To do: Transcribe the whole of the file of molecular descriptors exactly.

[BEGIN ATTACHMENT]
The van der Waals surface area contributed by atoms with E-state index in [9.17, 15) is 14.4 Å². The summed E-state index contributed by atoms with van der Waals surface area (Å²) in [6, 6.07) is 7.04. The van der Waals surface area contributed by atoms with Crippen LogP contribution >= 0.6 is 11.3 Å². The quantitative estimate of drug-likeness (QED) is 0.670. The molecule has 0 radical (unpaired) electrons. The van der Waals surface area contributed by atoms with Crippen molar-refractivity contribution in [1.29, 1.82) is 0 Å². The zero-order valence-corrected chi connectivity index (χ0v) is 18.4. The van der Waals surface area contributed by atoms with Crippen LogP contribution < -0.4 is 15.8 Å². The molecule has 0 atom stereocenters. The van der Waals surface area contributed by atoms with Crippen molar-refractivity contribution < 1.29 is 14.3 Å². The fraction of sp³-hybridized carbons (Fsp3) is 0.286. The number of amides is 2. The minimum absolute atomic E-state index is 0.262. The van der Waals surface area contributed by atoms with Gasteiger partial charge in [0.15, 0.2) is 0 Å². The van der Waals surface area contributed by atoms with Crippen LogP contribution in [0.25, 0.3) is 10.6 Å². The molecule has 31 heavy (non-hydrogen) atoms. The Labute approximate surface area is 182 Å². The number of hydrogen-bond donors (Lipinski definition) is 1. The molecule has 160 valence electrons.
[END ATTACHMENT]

The van der Waals surface area contributed by atoms with E-state index in [9.17, 15) is 14.4 Å². The summed E-state index contributed by atoms with van der Waals surface area (Å²) in [6, 6.07) is 7.04. The van der Waals surface area contributed by atoms with Crippen LogP contribution >= 0.6 is 11.3 Å². The quantitative estimate of drug-likeness (QED) is 0.670. The molecule has 0 radical (unpaired) electrons. The van der Waals surface area contributed by atoms with Crippen molar-refractivity contribution in [1.29, 1.82) is 0 Å². The zero-order valence-corrected chi connectivity index (χ0v) is 18.4. The van der Waals surface area contributed by atoms with Crippen LogP contribution < -0.4 is 15.8 Å². The molecule has 0 atom stereocenters. The van der Waals surface area contributed by atoms with Crippen molar-refractivity contribution < 1.29 is 14.3 Å². The fraction of sp³-hybridized carbons (Fsp3) is 0.286. The number of amides is 2. The minimum absolute atomic E-state index is 0.262. The van der Waals surface area contributed by atoms with Gasteiger partial charge in [0.15, 0.2) is 0 Å². The van der Waals surface area contributed by atoms with Crippen LogP contribution in [0.25, 0.3) is 10.6 Å². The molecule has 31 heavy (non-hydrogen) atoms. The Labute approximate surface area is 182 Å². The number of hydrogen-bond donors (Lipinski definition) is 1. The molecule has 160 valence electrons.